It’s time to hang out in kind-of Australia?
The Bledlows of the Unseen University are doing their Ceremony of Keys while the Bursar and the Dean and the rest of the wizards are seeing to the Librarian, who is very ill. He’s lost control of his morphic function and keeps changing shape; the wizards half suspect that he’ll be dead soon. Rincewind is far away on the continent of XXXX (EcksEcksEcksEcks or FourEcks), digging a hole. A thousand miles from him, an opal miner named Strewth has just made a dangerous discovery that turns out to be alive. Ponder is having a hard time because he’s been using Hex to help him turn out invisible texts (of books that haven’t been written yet, or will be written elsewhere), and from that, Ridcully got the idea of “management” into his head and has been asking people what they do. (Also Ponder is currently obsessed with how similar most animals and their skeletons are.) He wakes at his desk one evening to find that the library is now attacking anyone who enters without the Librarian to keep the books in check. Ridcully declares that they must use magic to cure the Librarian, but Ponder points out a problem—in order to do that, they need to know the Librarian’s name, and no one does. Except… possibly Rincewind, who used to be Deputy Librarian at the time the Librarian became himself.
The wizards head to the Professor of Cruel and Unusual Geography to figure out how they can find Rincewind, since they can’t grab him back by magic given how that worked out last time. They can’t find him in his office, but assume he’s having a bath because they hear splashing behind a door. After going through books in the office and finding nothing particularly useful, Ridcully opens the door to what he assumes will be a bathroom and finds a tropical beach. Rincewind has been busying himself eating things that he doesn’t want to think much about and getting chased away by locals and making thong sandals from wood and creeper-woven twine. He has a journal he’s been keeping, and when he falls asleep, something erupts from the waterhole nearby and runs off. Death keeps Rincewind’s hourglass in his office because it’s such a mess, it’s as though Rincewind has backed through his own life in multiple directions and now his death is impossible to predict. He thinks that perhaps Rincewind is the eternal coward, meant to balance out the eternal hero. Noting where Rincewind has ended up, he decides to head to XXXX, assuming he’ll be needed before long.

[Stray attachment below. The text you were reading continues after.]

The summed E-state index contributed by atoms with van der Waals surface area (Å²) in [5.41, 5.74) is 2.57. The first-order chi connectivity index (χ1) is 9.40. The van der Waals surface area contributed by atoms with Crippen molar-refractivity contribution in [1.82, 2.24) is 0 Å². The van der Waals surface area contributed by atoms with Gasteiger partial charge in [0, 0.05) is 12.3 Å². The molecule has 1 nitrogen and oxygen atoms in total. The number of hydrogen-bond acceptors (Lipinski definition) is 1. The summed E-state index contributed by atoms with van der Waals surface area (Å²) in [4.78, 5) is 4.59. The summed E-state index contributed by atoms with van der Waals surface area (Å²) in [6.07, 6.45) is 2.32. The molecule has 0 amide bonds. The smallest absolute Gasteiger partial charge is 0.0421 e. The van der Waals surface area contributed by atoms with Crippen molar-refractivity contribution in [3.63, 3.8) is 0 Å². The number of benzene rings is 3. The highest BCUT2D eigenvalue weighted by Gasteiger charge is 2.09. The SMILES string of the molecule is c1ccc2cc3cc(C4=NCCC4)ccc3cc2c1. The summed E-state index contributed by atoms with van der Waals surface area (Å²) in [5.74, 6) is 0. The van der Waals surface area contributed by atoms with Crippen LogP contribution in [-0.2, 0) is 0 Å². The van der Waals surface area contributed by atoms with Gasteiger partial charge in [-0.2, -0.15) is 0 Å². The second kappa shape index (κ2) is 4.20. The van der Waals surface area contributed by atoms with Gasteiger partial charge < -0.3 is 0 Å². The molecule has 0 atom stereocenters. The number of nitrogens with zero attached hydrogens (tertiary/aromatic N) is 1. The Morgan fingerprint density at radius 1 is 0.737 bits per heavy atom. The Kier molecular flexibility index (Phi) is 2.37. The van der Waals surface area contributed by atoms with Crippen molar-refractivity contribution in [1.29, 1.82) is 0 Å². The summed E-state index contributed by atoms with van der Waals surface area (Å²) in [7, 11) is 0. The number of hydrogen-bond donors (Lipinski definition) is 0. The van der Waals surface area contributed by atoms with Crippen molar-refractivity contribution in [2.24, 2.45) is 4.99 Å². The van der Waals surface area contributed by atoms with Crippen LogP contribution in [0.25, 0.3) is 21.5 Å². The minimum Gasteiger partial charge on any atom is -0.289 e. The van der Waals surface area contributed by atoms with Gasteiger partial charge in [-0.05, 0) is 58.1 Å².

The wizards are discussing how other wizards have used tiny black holes to jump from place to place like this and Ponder is mortified that he’s never heard of this before. They wonder if it possibly is XXXX on the other side of the door, and debate the merits of heading over and getting the Librarian (currently a book) out in the sun. They decide to head over, though Ridcully insists they are not doing this for a good time… and brings his crossbow in case he needs to hunt anything. Rincewind wakes up and a man is there who insists that he needs to feed the wizard up proper. He also insists that he’s not speaking Rincewind’s language, Rincewind is just hearing his. Then he vanishes, but he does leave a chicken sandwich behind. The wizards are at the beach and the Librarian is back to his old shape but feeling uneasy about it. But before he can put together what’s wrong with this place, he changes again. Rincewind is perplexed about why he’s suddenly finding food that’s familiar to him in the desert, but sets out toward the mountains and comes across a kangaroo who can talk. It’s about to hand him a quest so he starts to run away, but he’s headed in the right direction. The wizards realize they’re on an island and Mrs. Whitlow appears with snacks—unfortunately, she’s also closed the window they could leave through.
Rincewind has fallen into a waterhole and emerges in a cave. The kangaroo is there again, named Scrappy, and it shows him cave paintings that seem to show Rincewind. As the wizards argue about what to do about being stuck on the island, plants begin to grow. Scrappy tells Rincewind that space-time is weird here on the Last Continent because it was put together last and Rincewind arriving has changed things that have already happened. The wizards are noticing strange things about the island, like the fruits and leaves are offering up things like chocolate and cheese. Rincewind looks at the cave paintings and sees all the wizards and also his Luggage—Scrappy explains that they might be where he is, just not when he is. The kangaroo explains that Rincewind is going to save the place because he’s technically already done it. He’ll know he’s completed his task when it rains (which it never does on XXXX). Rincewind agrees to the quest, waits until the kangaroo seems to have disappeared and makes a run for it. But the fading kangaroo is grinning all the same.